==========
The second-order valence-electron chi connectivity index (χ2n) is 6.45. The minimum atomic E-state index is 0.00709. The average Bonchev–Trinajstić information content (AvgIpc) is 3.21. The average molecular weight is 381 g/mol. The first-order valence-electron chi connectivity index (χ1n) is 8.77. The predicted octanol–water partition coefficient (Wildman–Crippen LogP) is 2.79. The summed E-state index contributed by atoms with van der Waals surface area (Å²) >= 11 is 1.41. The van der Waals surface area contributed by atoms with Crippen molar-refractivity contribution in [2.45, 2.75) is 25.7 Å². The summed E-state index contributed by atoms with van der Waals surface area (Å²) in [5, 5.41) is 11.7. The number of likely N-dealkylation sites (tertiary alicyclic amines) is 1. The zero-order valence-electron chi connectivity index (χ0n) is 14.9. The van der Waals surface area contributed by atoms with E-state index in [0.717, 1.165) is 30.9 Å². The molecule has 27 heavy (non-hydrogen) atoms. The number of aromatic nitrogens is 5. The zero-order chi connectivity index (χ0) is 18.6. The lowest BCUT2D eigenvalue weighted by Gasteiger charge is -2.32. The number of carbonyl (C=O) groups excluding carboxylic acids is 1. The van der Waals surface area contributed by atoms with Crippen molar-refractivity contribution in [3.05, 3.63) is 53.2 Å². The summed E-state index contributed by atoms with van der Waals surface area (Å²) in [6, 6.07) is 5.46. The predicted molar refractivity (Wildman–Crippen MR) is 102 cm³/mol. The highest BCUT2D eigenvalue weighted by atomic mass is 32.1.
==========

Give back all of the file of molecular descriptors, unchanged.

The second-order valence-electron chi connectivity index (χ2n) is 6.45. The minimum atomic E-state index is 0.00709. The average Bonchev–Trinajstić information content (AvgIpc) is 3.21. The average molecular weight is 381 g/mol. The first-order valence-electron chi connectivity index (χ1n) is 8.77. The predicted octanol–water partition coefficient (Wildman–Crippen LogP) is 2.79. The summed E-state index contributed by atoms with van der Waals surface area (Å²) >= 11 is 1.41. The van der Waals surface area contributed by atoms with Crippen molar-refractivity contribution in [2.45, 2.75) is 25.7 Å². The summed E-state index contributed by atoms with van der Waals surface area (Å²) in [5, 5.41) is 11.7. The number of likely N-dealkylation sites (tertiary alicyclic amines) is 1. The zero-order valence-electron chi connectivity index (χ0n) is 14.9. The van der Waals surface area contributed by atoms with E-state index in [0.717, 1.165) is 30.9 Å². The molecule has 27 heavy (non-hydrogen) atoms. The number of aromatic nitrogens is 5. The zero-order chi connectivity index (χ0) is 18.6. The lowest BCUT2D eigenvalue weighted by Gasteiger charge is -2.32. The number of carbonyl (C=O) groups excluding carboxylic acids is 1. The van der Waals surface area contributed by atoms with Crippen molar-refractivity contribution in [3.05, 3.63) is 53.2 Å². The summed E-state index contributed by atoms with van der Waals surface area (Å²) in [6, 6.07) is 5.46. The predicted molar refractivity (Wildman–Crippen MR) is 102 cm³/mol. The highest BCUT2D eigenvalue weighted by atomic mass is 32.1.